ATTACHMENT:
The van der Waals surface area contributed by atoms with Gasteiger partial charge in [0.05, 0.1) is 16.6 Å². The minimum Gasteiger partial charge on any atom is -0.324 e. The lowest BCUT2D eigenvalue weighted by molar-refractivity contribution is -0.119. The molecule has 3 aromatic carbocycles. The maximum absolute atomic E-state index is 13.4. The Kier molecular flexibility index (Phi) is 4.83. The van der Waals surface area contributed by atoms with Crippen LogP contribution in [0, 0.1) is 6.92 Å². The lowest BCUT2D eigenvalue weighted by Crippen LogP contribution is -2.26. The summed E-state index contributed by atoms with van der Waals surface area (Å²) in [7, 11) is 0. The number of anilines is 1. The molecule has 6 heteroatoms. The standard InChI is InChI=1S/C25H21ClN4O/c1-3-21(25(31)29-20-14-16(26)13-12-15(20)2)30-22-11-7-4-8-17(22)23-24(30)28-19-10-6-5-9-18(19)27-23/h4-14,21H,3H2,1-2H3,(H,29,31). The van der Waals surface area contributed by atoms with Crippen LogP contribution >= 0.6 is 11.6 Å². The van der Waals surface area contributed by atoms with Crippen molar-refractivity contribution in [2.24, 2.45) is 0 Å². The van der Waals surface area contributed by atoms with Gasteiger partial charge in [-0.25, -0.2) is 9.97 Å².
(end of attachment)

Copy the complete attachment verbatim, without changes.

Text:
The van der Waals surface area contributed by atoms with Gasteiger partial charge in [0.05, 0.1) is 16.6 Å². The minimum Gasteiger partial charge on any atom is -0.324 e. The lowest BCUT2D eigenvalue weighted by molar-refractivity contribution is -0.119. The molecule has 3 aromatic carbocycles. The maximum absolute atomic E-state index is 13.4. The Kier molecular flexibility index (Phi) is 4.83. The van der Waals surface area contributed by atoms with Crippen LogP contribution in [0, 0.1) is 6.92 Å². The lowest BCUT2D eigenvalue weighted by Crippen LogP contribution is -2.26. The summed E-state index contributed by atoms with van der Waals surface area (Å²) in [7, 11) is 0. The number of anilines is 1. The molecule has 6 heteroatoms. The standard InChI is InChI=1S/C25H21ClN4O/c1-3-21(25(31)29-20-14-16(26)13-12-15(20)2)30-22-11-7-4-8-17(22)23-24(30)28-19-10-6-5-9-18(19)27-23/h4-14,21H,3H2,1-2H3,(H,29,31). The van der Waals surface area contributed by atoms with Crippen LogP contribution >= 0.6 is 11.6 Å². The van der Waals surface area contributed by atoms with Crippen molar-refractivity contribution in [2.24, 2.45) is 0 Å². The van der Waals surface area contributed by atoms with Gasteiger partial charge in [-0.25, -0.2) is 9.97 Å².